The EBA envisaged, following the Basel Committee almost to the letter, that partial reliance on refinancing or resale of the assets securing the exposure would be permissible so long as that re-financing was sufficiently distributed within the pool and the residual values on which the transaction relies were sufficiently low, such that reliance on refinancing would not be substantial, and the position in the Securitisation Regulation seems to be essentially the same or perhaps even a little more liberal:

  • Article 20(8) states that:

“underlying exposures may also generate proceeds from the sale of any financed or leased assets”

(and Article 24(15) has the same regarding ABCP)

  • Article 20(13) states that:

“repayment of the holders of the securitisation positions shall not have been structured to depend predominately on the sale of assets securing the underlying exposures. This shall not prevent such assets from being subsequently rolled-over or refinanced. The repayment of the holders of a securitisation position whose underlying exposures are secured by assets the value of which is guaranteed or fully mitigated by a repurchase obligation by the seller of the assets securing the underlying exposures or by another third party shall not be considered to depend on the sale of assets securing those underlying exposures”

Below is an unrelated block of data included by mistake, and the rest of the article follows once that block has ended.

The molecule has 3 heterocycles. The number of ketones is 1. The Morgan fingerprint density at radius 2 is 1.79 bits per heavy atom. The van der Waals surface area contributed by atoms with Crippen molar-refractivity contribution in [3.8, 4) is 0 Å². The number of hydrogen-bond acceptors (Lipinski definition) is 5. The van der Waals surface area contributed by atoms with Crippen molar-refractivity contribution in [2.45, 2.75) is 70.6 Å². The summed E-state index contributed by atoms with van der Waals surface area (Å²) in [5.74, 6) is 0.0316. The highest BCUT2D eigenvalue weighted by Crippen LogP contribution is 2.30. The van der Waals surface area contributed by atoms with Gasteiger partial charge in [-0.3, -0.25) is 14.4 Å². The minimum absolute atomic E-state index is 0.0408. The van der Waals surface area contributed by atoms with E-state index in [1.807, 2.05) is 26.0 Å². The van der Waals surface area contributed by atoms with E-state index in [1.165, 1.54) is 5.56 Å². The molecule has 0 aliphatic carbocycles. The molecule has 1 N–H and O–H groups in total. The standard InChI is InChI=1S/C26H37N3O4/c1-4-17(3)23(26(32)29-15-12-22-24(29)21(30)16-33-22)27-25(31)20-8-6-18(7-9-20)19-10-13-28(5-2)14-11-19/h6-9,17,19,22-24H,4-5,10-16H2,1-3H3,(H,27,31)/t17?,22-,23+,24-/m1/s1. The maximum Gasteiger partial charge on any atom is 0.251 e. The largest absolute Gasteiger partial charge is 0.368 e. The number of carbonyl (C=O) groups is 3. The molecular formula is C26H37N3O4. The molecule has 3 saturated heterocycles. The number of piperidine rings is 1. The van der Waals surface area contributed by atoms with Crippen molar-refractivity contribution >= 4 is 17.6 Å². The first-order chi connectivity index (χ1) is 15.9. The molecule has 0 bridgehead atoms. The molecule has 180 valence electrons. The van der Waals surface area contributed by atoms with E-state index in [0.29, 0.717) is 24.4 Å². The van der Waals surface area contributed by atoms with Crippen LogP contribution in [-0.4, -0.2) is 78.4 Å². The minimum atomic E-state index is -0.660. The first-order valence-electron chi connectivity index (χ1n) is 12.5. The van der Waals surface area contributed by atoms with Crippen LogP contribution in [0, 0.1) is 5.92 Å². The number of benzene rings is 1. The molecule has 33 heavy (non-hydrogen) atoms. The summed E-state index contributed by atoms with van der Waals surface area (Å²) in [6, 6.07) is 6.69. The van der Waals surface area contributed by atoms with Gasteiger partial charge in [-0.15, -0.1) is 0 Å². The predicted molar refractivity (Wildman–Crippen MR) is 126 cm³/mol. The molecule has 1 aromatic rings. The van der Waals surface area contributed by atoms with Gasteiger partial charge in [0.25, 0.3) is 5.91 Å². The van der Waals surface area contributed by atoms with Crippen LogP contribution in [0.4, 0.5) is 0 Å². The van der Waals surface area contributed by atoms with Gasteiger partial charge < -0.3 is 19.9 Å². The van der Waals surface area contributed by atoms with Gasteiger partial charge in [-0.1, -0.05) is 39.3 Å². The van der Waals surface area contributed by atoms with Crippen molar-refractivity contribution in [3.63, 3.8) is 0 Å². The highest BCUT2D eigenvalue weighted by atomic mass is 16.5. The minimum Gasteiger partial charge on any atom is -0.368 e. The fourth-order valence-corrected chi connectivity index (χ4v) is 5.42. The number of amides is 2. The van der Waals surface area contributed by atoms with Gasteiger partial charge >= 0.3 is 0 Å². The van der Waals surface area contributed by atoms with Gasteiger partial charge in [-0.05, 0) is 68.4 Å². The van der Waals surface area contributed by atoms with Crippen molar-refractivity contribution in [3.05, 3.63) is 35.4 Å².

(and Article 24(11) has the same statement). 

To take the example of car loans, where it is not uncommon for a new car to be taken by the buyer on a relatively short lease – 3 years perhaps – under which the PV of the rentals is much less than the cost of the car, leaving residual value risk with the lessor, if those assets were transferred to an issuer together with title to the vehicles, the structure could not qualify as STS under the first paragraph in Article 20(13), because the debt is supporting the RV as well as the committed rentals.  Hence the second paragraph, which allows structures - common in Germany - where the RV is underwritten by the manufacturer or its finance company.  The EBA Guidelines have more to say on this (see below).

So, Article 20 is intended to prevent holders taking any significant residual value risk or market risk on asset values, and the focus is on how the deal is structured (Article 20(13)) rather than what actually happens in practice (Article 20(8)).

Paragraphs 43-46 of the EBA Guidelines elaborate on this, particularly that to assess "predominant dependence", three aspects should be taken into account:

(i) the principal balance of the underlying exposures that depend on the sale of assets securing those underlying exposures to repay the balance;

(ii) the distribution of maturities of those exposures across the life of the transaction (a broad distribution will reduce the risk of correlated defaults due to idiosyncratic shocks); and

(iii) how granular the asset pool is.

The Guidelines say that no types of assets will automatically fail this test, but "it is expected" that CMBS, and securitisations where the assets are commodities (e.g. oil, grain, gold), or bonds with maturity dates falling after the maturity date of the securitisation, would not meet these requirements, because then (a) the repayment would be predominantly reliant on the sale of the assets, (b) other possible ways to repay the securitisation positions would be substantially limited, and (c) the granularity of the portfolio would be low.